Author(s): SOLPO Research
Abstract: Tribunalisation has been taking place across the world as an effective alternative to traditional Courts in dispute resolution and justice dispensation. India has been no exception to this worldwide trend. Over the years, Indian Courts have made various observations on legislative deficiencies that compromise the independence, competence and functioning of Tribunals. However, the observation of the Supreme Court in L Chandra Kumar case in 1997 that “unfortunately tribunals have not achieved full independence” continues to gather dust in judicial archives. The need of the hour is to examine and address the legislative, procedural and institutional flaws that exist in the overall architecture of the Tribunal system in India so that we can honour and strengthen the independence and standards of this parallel branch of the judiciary. This note expounds on the challenges and issues presented by Tribunals and Regulatory bodies in India.
Over the years, Tribunalisation has been taking place across the world as an effective alternative to traditional Courts for dispute resolution and justice dispensation. India has been no exception to this world-wide trend. In India, Tribunals are conceptualized as quasi-judicial bodies established to adjudicate disputes related to specified matters, which exercise jurisdiction as per the statute establishing them. Such a body is required to have the ‘trappings of a Court’ yet it has many flexibilities devoid of technicalities of regular Court to ensure speedy and affordable justice.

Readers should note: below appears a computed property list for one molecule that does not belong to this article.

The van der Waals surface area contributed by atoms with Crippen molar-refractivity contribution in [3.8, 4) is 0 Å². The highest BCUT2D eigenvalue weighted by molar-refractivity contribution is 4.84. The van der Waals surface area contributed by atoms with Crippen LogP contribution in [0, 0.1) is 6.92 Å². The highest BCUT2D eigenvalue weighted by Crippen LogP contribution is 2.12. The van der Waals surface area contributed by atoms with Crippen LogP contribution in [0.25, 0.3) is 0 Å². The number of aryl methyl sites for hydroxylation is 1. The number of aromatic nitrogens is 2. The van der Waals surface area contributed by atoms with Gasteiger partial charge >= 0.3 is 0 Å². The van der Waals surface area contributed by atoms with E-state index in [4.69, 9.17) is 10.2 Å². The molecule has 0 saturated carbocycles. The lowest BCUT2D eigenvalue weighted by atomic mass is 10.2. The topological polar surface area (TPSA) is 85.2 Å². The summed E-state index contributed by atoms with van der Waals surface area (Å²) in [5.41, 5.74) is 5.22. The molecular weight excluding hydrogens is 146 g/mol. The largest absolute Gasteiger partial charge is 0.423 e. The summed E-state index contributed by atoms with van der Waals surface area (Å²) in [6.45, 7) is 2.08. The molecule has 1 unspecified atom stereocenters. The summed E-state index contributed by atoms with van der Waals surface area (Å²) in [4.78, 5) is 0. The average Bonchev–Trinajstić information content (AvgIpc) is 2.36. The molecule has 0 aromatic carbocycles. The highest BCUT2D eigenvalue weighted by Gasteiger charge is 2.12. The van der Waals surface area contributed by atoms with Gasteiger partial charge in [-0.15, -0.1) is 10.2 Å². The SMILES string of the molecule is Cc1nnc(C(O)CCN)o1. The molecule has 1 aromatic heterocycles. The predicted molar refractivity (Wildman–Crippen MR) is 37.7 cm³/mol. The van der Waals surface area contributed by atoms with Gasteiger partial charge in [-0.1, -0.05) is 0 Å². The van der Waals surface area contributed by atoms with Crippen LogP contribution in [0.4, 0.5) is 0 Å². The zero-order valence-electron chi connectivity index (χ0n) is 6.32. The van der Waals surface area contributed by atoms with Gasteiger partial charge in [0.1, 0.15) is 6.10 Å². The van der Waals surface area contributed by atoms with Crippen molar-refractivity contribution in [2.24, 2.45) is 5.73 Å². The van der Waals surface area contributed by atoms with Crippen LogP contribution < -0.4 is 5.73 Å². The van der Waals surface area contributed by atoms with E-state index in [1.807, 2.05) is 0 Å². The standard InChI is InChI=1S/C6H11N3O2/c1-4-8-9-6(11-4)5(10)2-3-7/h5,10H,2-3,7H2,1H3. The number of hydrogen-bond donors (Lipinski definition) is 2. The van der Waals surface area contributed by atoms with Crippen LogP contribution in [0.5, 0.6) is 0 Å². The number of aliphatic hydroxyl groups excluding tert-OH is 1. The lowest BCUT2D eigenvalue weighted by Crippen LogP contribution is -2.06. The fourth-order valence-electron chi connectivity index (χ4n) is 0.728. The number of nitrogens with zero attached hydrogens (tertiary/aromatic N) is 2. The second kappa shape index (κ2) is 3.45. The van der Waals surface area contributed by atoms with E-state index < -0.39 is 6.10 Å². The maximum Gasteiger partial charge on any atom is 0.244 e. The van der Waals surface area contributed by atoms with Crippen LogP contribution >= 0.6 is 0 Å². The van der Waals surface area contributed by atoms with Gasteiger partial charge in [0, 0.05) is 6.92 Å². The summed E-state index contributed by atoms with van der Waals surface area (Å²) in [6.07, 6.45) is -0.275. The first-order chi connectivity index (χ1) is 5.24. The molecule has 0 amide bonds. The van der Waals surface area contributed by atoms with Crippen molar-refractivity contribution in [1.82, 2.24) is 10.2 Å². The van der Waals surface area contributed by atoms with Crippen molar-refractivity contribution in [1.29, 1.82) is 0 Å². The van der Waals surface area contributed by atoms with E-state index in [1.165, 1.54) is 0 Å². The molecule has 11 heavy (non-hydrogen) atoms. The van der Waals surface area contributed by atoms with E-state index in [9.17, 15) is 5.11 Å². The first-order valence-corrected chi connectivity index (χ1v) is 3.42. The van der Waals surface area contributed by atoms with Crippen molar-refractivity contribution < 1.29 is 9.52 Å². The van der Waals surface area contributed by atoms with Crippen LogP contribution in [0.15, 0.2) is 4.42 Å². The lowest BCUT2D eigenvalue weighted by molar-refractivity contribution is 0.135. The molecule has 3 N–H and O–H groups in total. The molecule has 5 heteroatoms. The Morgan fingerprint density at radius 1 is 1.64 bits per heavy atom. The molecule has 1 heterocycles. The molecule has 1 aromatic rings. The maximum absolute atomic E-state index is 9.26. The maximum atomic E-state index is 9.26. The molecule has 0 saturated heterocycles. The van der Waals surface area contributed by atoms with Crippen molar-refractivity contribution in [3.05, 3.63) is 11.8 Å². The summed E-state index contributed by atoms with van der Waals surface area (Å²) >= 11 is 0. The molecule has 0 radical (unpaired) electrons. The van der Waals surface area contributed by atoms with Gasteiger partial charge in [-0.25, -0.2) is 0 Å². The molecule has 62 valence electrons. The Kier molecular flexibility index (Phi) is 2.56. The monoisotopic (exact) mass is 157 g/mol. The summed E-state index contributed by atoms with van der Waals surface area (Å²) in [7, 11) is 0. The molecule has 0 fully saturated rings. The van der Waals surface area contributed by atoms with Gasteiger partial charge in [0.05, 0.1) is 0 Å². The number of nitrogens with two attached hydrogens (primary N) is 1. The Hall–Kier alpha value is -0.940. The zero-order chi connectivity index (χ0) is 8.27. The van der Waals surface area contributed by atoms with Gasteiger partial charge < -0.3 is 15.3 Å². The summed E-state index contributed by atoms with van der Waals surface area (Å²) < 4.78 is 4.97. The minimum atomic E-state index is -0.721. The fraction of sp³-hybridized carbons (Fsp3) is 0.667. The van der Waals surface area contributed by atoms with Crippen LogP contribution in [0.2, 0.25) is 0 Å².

The term `tribunal’ has not been defined. However, Courts have laid down the requisites of tribunals such as in Jaswant Sugar Mills Ltd., Meerut v. Lakshmichand where it was held that to determine whether an authority acting judicially was a tribunal or not, the principal test was whether it was vested with the trappings of a Court, such as having the authority to determine matters, authority to compel the attendance of witnesses, the duty to follow the essential rules of evidence and the power to impose sanctions. In Union of India v. R. Gandhi, President, Madras Bar Association with Madras Bar Association, v. Union of India 2010 (“Madras Bar Association, v. Union of India 2010”), the court pointed out the difference between Court and Tribunal